Art / by Jack Ruttan

Mixed Messages

Paintings by David Blatherwick and Harry Symons, at the Clark Gallery: January, 1992.

Two painters at the Gallery Clark have their ears up against society's machinery, listening. Those who maintain the machine say everything is running smoothly, but this pair point out the glitches and burps.

David Blatherwick creates his art by observing media and taking note of the small but revealing slippages between intended meanings and what actually comes across. Take the tell-tale spelling error on the video-game screen that makes up the picture The Mathematics of a Fake World. Machines might be "threating (sic) to take over the world," but they still can't spell correctly.

Not that you and I are free from blame. The painting's text describes beings who "look human . . . altered by evil technology." That's us, whether we like it or not. We can only hope to have been left with an "intact brain," with which we can resist, or at least understand, the damage our machine-driven systems inflict around us.

Portraits of the machine people are present in a picture which has copied old-fashioned caricatures, meant for use by artists wanting to capture emotions of mirth or sadness. But these faces don't quite get it right, looking like mechanical dummies or fierce nightmare clowns. An empty corner in the picture allows us to mentally place other faces we might see around us, perhaps even our own self portraits.

Two pictures with burns on them imply that here, as in video games, anything we touch is either destroyed by us or we are destroyed by it. Presumed Innocent, with the burned out eyes on the "Les Miserables" poster child shows that nothing escapes. It proves that the simple act of looking is destructive.

This gloomy series is concluded (if you read left to right) by a black picture filled with nothing but the word "everyday" written dozens of times. It's like the tally on a prison wall, where every day is exactly the same. The artist says he concocted it out of a desire to write what he felt, but his own machine stuck, and he couldn't find the words. He prefers to paint, which expresses what he wants to say.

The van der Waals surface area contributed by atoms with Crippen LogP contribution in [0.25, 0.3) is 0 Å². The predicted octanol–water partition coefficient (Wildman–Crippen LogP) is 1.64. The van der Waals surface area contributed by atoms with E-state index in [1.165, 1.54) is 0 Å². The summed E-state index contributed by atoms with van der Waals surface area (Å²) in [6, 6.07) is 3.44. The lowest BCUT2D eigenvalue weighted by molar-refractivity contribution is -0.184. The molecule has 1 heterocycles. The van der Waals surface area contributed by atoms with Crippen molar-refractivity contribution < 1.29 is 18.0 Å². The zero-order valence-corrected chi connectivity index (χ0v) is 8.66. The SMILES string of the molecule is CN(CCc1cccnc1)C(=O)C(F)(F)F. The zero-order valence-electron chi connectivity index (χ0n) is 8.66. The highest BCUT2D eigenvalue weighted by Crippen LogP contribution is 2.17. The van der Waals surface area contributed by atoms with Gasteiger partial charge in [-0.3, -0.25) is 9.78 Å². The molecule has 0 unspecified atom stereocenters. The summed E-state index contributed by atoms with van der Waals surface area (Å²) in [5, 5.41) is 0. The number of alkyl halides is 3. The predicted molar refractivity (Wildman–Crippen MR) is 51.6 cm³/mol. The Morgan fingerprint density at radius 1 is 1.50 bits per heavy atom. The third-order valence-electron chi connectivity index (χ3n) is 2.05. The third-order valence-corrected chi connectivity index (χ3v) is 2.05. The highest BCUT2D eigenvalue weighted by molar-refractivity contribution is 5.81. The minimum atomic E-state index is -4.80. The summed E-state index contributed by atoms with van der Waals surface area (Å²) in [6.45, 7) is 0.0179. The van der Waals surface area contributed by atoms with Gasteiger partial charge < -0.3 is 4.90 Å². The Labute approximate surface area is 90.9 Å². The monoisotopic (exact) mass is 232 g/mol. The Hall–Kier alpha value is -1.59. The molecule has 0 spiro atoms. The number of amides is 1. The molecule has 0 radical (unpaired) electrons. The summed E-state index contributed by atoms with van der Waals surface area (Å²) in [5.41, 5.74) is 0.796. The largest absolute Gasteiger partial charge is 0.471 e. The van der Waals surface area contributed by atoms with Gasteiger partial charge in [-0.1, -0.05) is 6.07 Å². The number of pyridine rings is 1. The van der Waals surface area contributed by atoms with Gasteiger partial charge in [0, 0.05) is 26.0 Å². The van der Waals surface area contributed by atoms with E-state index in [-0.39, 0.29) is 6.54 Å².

.  .  .

To find happy pictures, you only have to go as far as your own doorstep. What could be cheerier than advertising flyers, where there is always lots to eat, at sale prices, all printed in bright colours? Yet no sooner do these optimistic documents arrive, than they immediately become garbage. Harry Symons' paintings explore this paradox, and extend it to an entire neighbourhood, namely St. Henri. His pictures show a depressed neighbourhood literally filling up with consumer-oriented waste.

Symons found most of the source materials for his work in the trash, even the pictures of people from an old photo album he rescued. It concerned him that the photos, which were memories, had joined the flyers, the beer cartons and the "Value Explosion" bags, all things ending up equally disposable. Some of the memory people stand ankle deep in images of the flowers they planted in summer gardens, sports players, and products. The bright things all mix together, creating the patchwork of a garbage dump.

Many of the paintings are of what is seen inside windows, not only shop windows, but Venetian-blinded windows, even bricked up windows, in memory. The reflections and the pictures within pictures show a brightly coloured kind of life, but just as in the flyers it's a very superficial, ephemeral, butterfly kind of life. These paintings are mirrors for modern living, which is colourful and complicated. But it's also shallow, like the glass that reflects so many of these sights at you as you walk down the street.

< Back to Reviews